STILWELL, Okla. (KFOR) – The Cherokee Nation opened a new domestic violence shelter in Stilwell, Oklahoma to assist families and children who experience violence.

Cherokee Nation Principal Chief Chuck Hoskin Jr. and Deputy Chief Bryan Warner joined members of the Cherokee Nation Administration, Council of the Cherokee Nation, ONE FIRE Victim Services staff, and local and state leaders to celebrate the opening of a new domestic violence shelter in Stilwell.
Cherokee Nation Principal Chief Chuck Hoskin Jr. and Deputy Chief Bryan Warner joined members of the Cherokee Nation Administration, Council of the Cherokee Nation, ONE FIRE Victim Services staff, and local and state leaders to celebrate the opening of a new domestic violence shelter in Stilwell. Image courtesy the Cherokee Nation.

The 11,000-square foot shelter and three additional transitional houses opened on Tuesday, December 20, and will house up to 10 families.

Image courtesy Cherokee Nation.

“Ensuring our families and children are protected from the hands of violence is a priority and something Deputy Chief Warner and I have spent the last year advocating for and making significant changes to address,” Cherokee Nation Principal Chief Chuck Hoskin Jr. said. “We are extremely proud to open not only this shelter today, but to also be implementing several new initiatives in the year ahead that will make sweeping and lasting changes across the reservation to keep our families and children safe.”

According to the Cherokee Nation, the shelter holds an indoor children’s playroom and on-site faculty available to help families as well as provide them with skills to live independently and away from violence, and to also start the process of healing from trauma. Those staying at the facility may be housed there for between one and 24 months.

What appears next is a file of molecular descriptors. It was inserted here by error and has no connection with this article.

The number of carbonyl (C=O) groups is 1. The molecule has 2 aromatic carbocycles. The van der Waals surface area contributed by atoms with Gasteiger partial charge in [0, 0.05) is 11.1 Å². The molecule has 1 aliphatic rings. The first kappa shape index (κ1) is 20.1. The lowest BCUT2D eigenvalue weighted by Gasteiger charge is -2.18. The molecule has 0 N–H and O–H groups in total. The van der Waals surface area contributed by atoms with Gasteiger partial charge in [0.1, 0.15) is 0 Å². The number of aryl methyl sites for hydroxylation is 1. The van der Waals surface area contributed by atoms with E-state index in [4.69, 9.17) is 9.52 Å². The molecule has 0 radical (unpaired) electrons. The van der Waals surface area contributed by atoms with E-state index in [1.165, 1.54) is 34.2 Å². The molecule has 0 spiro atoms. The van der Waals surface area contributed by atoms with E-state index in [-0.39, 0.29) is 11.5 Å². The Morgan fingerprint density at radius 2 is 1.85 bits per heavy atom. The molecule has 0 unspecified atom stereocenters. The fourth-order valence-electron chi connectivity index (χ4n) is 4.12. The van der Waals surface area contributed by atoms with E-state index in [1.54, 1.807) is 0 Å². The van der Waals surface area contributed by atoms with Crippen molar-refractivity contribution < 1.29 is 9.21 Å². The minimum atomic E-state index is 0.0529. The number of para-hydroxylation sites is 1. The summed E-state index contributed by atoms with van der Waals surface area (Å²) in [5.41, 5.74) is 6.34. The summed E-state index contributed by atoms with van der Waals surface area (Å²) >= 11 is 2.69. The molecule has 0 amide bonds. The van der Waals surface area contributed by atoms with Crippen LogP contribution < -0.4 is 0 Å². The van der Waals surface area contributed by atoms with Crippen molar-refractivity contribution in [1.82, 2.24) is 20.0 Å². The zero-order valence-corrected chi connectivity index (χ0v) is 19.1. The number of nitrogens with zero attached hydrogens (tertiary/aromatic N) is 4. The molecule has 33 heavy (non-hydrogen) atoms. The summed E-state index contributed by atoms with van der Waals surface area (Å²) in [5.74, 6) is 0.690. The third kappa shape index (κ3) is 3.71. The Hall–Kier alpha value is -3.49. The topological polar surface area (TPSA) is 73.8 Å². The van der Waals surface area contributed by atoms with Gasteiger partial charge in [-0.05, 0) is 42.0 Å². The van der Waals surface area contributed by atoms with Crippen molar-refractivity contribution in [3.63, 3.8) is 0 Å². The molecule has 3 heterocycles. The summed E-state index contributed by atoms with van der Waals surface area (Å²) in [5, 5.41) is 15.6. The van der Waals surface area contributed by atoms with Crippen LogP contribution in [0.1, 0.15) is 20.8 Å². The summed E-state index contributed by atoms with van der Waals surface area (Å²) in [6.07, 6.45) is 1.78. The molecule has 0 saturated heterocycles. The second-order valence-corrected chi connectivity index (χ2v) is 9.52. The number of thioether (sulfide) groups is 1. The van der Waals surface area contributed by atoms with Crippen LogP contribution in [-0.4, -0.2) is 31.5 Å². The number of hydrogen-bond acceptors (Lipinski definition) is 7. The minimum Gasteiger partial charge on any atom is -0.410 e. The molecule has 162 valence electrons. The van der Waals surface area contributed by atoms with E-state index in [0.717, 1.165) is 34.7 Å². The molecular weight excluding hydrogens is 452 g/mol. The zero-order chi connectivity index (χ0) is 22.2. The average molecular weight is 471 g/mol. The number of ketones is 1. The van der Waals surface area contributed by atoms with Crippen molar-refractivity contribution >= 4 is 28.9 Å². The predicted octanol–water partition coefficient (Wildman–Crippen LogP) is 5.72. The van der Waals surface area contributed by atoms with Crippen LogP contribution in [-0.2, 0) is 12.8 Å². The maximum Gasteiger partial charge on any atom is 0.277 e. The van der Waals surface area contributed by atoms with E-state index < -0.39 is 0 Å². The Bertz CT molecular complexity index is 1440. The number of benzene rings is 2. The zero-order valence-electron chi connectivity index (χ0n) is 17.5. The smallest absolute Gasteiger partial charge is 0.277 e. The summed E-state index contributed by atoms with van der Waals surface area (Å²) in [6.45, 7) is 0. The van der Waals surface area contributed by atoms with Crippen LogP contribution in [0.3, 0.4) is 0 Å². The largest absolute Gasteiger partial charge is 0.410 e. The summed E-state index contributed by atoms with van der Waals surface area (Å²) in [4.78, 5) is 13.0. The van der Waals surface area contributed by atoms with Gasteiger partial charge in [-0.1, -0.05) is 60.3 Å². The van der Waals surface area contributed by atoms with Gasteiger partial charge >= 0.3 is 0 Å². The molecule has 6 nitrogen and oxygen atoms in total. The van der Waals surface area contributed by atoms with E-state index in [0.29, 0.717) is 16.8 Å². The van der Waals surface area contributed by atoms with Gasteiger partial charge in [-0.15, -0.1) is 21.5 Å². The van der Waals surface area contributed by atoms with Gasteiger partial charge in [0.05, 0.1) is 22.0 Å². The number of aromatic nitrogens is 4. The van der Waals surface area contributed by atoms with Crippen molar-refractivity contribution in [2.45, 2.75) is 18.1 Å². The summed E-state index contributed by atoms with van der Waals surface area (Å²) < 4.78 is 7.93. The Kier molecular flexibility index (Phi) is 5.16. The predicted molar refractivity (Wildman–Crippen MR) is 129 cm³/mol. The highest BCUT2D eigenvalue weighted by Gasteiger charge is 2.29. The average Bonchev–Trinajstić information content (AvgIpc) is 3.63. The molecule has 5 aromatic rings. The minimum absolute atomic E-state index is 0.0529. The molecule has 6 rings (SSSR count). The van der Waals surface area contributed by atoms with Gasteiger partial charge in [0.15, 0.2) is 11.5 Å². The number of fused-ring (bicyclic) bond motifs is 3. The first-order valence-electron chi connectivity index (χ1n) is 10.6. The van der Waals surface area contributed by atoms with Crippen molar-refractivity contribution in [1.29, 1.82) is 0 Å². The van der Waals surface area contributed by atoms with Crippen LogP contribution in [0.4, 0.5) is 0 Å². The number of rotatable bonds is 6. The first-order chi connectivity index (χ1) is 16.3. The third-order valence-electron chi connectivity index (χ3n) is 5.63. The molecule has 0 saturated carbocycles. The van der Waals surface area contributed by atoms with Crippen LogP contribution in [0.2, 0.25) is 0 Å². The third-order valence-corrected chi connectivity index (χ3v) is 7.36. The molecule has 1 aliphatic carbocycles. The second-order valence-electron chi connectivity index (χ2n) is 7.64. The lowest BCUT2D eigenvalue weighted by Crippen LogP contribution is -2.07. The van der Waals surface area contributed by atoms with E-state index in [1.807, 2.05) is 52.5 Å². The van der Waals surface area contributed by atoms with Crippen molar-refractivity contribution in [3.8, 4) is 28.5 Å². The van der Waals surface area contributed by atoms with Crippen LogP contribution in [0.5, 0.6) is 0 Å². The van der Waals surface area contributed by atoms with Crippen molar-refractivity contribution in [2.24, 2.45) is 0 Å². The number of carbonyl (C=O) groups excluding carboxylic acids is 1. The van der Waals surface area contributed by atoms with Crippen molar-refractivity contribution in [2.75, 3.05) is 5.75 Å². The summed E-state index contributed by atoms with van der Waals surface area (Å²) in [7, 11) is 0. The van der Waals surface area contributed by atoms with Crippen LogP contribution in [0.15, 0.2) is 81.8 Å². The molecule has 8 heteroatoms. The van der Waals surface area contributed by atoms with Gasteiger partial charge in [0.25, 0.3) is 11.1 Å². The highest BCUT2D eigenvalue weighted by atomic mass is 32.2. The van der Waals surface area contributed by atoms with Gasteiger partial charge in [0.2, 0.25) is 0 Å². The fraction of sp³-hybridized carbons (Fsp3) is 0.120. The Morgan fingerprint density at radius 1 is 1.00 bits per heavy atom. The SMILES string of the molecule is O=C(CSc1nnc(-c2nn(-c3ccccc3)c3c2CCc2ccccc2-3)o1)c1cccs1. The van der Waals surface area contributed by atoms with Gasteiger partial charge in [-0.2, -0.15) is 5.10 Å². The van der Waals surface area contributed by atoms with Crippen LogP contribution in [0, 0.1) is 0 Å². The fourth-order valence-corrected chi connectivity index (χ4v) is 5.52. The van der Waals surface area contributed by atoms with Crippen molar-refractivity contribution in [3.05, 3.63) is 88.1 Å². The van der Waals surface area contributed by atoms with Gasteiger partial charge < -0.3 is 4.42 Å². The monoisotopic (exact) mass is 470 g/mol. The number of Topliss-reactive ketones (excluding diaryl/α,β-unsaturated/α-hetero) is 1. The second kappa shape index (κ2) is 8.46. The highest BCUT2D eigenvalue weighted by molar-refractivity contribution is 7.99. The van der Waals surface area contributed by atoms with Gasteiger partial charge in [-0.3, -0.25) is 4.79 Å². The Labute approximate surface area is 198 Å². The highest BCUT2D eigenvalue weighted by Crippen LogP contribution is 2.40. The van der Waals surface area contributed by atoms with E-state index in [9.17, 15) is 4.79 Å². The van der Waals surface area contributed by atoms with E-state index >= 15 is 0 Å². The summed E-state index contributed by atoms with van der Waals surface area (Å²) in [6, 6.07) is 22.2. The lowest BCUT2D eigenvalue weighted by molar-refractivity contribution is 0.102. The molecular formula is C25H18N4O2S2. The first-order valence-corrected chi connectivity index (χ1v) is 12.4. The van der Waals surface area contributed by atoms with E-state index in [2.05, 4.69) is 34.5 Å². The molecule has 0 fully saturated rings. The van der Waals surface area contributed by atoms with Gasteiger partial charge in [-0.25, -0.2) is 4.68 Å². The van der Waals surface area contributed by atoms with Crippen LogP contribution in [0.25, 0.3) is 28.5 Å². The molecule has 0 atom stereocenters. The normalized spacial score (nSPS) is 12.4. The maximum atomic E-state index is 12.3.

“When Cherokees are forced to flee an abusive situation at home, it’s essential they have a safe and secure place to go,” Cherokee Nation First Lady January Hoskin said. “The addition of a domestic shelter in Adair County has been in development for some time and it means that more Cherokee women and families in northeast Oklahoma will be taken care of when an emergency need arises. This site, combined with the efforts outlined by the Cherokee Nation’s Domestic Violence Task Force, which has been diligently led by Christine Neuhoff, better ensures safety across the reservation. The physical and mental well-being of Cherokee families is very important to me, both as the First Lady of the Cherokee Nation, and also as a mother and grandmother of Cherokee children.”

The Families are Sacred Summit will also be held in April of 2023 as part of the initiatives from Chief Hoskin and Deputy Chief Bryan Warner to address domestic violence within the Cherokee Nation.

According to Cherokee Nation, registration for the summit will be free and open to all participants, and representatives from all 39 tribes in the state are invited.

Families are Sacred. Image courtesy the Cherokee Nation.

Chief Hoskin’s Domestic Violence Task Force will also offer recommendations for the Cherokee Nation regarding domestic violence, such as hosting community listening session, working with school districts to educate youth on dating violence early, and utilizing financial empowerment programs and other initiatives.

“The Cherokee Nation is taking major steps to bring awareness and education on what domestic violence looks like and adding the resources needed for our people who suffer,” Deputy Chief Bryan Warner said. “Having this shelter for families and children, and more to come, is another important step we can take to do our part.”

For more information, visit the Cherokee Nation ONE FIRE Victim Services’ website.

The task force’s full report can be found here.